'I Love Sarah Jane' opens with a beautiful tracking shot that follows timid young Jimbo, played by Brad Ashby, as he rides his bicycle through a zombie-infested world while brandishing a bow and arrow. But as apocalyptic and gruesome as it begins, the...
Over the last few weeks I’ve been highlighting a number of shorts from the talented Blue-Tongue Films collective, including Nash Edgerton’s Spider and Bear. This is not without good reason—their short films are excellent. All of the films under the Blue-Tounge banner have the same modus operandi: no matter how ridiculous the premise, the content is grounded in reality. Each film has incredibly high production value, great stunts, and strong special effects. However, Spencer Susser, the only American in the otherwise Australian film group, switches structures with Edgerton, opting to start his film I Love Sarah Jane mean and to end it sweet.
I Love Sarah Jane opens with a beautiful tracking shot that follows timid young Jimbo, played by Brad Ashby, as he rides his bicycle through a post-apocalyptic zombieinfested world while brandishing a bow and arrow. The opening scene sets the film up to be pretty heavy for something titled I Love Sarah Jane. Nevertheless, Susser manages to create a believable, awkward, and vulnerable romance in the middle of the desolation with two convincing central teen performances by Jimbo and Sarah, who is played by Mia Wasikowska of Alice In Wonderland and The Kids Are Alright.
The interesting arch in the short is that despite the bulk of the running time being devoted to zombies, boys being boys, and killing, the childhood crush Jimbo develops seems even more scary and unpredictable than the zombies who surround them. Clearly at odds with his surviving friends, who are more interested in being hard asses in easy situations than dealing with their true emotions, Jimbo finds refuge in the enigmatic Sarah Jane. The only adults appearing are (un)dead and are for obvious reasons not too pleased to see these kids playing around with weapons and fire. Despite the apocalyptic setting of I Love Sarah Jane, the kids manage to ignore a lot of what's bad and even have the chance to fall in love.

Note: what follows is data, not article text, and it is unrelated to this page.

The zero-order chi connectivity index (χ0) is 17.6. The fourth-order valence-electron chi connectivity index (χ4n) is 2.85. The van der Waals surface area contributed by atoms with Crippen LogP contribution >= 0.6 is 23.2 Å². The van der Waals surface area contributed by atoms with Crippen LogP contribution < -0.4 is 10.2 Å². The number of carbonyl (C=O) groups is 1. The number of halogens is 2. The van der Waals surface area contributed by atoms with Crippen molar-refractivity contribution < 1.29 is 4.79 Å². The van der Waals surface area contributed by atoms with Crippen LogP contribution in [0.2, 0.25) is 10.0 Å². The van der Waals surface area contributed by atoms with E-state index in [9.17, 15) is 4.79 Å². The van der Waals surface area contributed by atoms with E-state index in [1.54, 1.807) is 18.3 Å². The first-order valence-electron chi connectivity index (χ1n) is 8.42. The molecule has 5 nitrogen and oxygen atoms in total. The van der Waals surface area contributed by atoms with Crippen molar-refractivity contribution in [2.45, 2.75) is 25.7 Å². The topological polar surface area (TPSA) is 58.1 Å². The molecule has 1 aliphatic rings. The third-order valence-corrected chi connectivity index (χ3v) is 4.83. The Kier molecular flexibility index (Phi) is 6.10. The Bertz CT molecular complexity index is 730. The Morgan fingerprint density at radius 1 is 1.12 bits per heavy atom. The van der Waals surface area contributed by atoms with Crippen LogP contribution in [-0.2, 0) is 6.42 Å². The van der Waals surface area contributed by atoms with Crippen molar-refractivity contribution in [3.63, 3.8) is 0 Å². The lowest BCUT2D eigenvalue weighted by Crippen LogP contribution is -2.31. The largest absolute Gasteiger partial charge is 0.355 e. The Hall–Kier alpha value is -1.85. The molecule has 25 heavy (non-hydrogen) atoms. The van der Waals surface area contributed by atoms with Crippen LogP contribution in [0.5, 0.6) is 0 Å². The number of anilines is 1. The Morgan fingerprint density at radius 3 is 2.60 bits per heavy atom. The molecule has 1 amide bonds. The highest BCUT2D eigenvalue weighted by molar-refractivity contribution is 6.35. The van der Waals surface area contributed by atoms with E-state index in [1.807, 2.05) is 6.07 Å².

Spencer Susser has made a number of award-winning shorts and in 2010 he debuted his feature film Hesher in competition at Sundance. The film starred Joseph Gordon-Levitt and Natalie Portman. Both Hesher and I Love Sarah Jane were co-written by Blue-Tongue member David Michod. Michod won the 2010 Sundance’s Grand Jury Prize for Best Film for his feature Animal Kingdom, which was later nominated for an Academy Award for Best Supporting Actress. Susser’s newest film is a short co-directed and written with Nash Edgerton called The Captain, which premiered at the 2013 Sundance Film Festival. Keep your eyes peeled for that one and enjoy I Love Sarah Jane below.
Jeffrey Bowers is a tall mustached guy from Ohio who's seen too many weird movies. He currently lives in Brooklyn, working as an art and film curator. He is a programmer at the Hamptons International Film Festival and screens for the Tribeca Film Festival. He also self-publishes a super fancy mixed-media art serial called PRISM index.
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